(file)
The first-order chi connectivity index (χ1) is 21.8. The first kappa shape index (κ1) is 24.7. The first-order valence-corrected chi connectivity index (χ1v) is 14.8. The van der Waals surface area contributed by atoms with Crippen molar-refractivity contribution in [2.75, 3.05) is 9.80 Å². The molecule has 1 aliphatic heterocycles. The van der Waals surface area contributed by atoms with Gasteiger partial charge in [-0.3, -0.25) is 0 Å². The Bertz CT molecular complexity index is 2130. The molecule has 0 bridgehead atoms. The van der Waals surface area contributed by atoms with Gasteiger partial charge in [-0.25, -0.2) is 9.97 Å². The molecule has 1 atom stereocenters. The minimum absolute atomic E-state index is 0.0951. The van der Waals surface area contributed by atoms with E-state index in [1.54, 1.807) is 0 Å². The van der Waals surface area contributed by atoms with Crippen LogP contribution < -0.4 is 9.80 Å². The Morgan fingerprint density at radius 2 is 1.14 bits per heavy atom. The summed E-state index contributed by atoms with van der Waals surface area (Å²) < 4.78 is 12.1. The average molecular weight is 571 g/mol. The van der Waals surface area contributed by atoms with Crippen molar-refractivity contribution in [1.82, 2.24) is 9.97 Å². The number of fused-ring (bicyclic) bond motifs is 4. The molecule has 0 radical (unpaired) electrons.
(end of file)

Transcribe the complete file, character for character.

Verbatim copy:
The first-order chi connectivity index (χ1) is 21.8. The first kappa shape index (κ1) is 24.7. The first-order valence-corrected chi connectivity index (χ1v) is 14.8. The van der Waals surface area contributed by atoms with Crippen molar-refractivity contribution in [2.75, 3.05) is 9.80 Å². The molecule has 1 aliphatic heterocycles. The van der Waals surface area contributed by atoms with Gasteiger partial charge in [-0.3, -0.25) is 0 Å². The Bertz CT molecular complexity index is 2130. The molecule has 0 bridgehead atoms. The van der Waals surface area contributed by atoms with Gasteiger partial charge in [-0.25, -0.2) is 9.97 Å². The molecule has 1 atom stereocenters. The minimum absolute atomic E-state index is 0.0951. The van der Waals surface area contributed by atoms with E-state index in [1.54, 1.807) is 0 Å². The van der Waals surface area contributed by atoms with Crippen LogP contribution < -0.4 is 9.80 Å². The Morgan fingerprint density at radius 2 is 1.14 bits per heavy atom. The summed E-state index contributed by atoms with van der Waals surface area (Å²) < 4.78 is 12.1. The average molecular weight is 571 g/mol. The van der Waals surface area contributed by atoms with Crippen molar-refractivity contribution in [1.82, 2.24) is 9.97 Å². The number of fused-ring (bicyclic) bond motifs is 4. The molecule has 0 radical (unpaired) electrons.